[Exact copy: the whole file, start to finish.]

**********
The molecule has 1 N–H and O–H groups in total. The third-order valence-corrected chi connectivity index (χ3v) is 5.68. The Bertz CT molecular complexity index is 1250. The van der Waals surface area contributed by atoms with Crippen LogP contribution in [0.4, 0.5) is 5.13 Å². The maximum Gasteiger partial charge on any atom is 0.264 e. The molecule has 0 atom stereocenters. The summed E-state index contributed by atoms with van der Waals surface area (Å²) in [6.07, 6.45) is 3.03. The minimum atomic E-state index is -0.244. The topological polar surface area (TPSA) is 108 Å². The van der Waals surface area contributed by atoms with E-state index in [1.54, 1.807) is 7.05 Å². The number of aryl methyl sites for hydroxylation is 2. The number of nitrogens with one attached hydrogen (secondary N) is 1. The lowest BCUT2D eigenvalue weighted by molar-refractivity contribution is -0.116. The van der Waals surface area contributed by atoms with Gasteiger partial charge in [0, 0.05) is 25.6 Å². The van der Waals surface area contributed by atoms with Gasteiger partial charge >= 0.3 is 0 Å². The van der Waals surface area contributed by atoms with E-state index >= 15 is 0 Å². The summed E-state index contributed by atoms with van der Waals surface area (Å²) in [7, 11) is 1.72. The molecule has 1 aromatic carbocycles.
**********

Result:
The molecule has 1 N–H and O–H groups in total. The third-order valence-corrected chi connectivity index (χ3v) is 5.68. The Bertz CT molecular complexity index is 1250. The van der Waals surface area contributed by atoms with Crippen LogP contribution in [0.4, 0.5) is 5.13 Å². The maximum Gasteiger partial charge on any atom is 0.264 e. The molecule has 0 atom stereocenters. The summed E-state index contributed by atoms with van der Waals surface area (Å²) in [6.07, 6.45) is 3.03. The minimum atomic E-state index is -0.244. The topological polar surface area (TPSA) is 108 Å². The van der Waals surface area contributed by atoms with E-state index in [1.54, 1.807) is 7.05 Å². The number of aryl methyl sites for hydroxylation is 2. The number of nitrogens with one attached hydrogen (secondary N) is 1. The lowest BCUT2D eigenvalue weighted by molar-refractivity contribution is -0.116. The van der Waals surface area contributed by atoms with Gasteiger partial charge in [0, 0.05) is 25.6 Å². The van der Waals surface area contributed by atoms with Gasteiger partial charge >= 0.3 is 0 Å². The van der Waals surface area contributed by atoms with E-state index >= 15 is 0 Å². The summed E-state index contributed by atoms with van der Waals surface area (Å²) in [7, 11) is 1.72. The molecule has 1 aromatic carbocycles.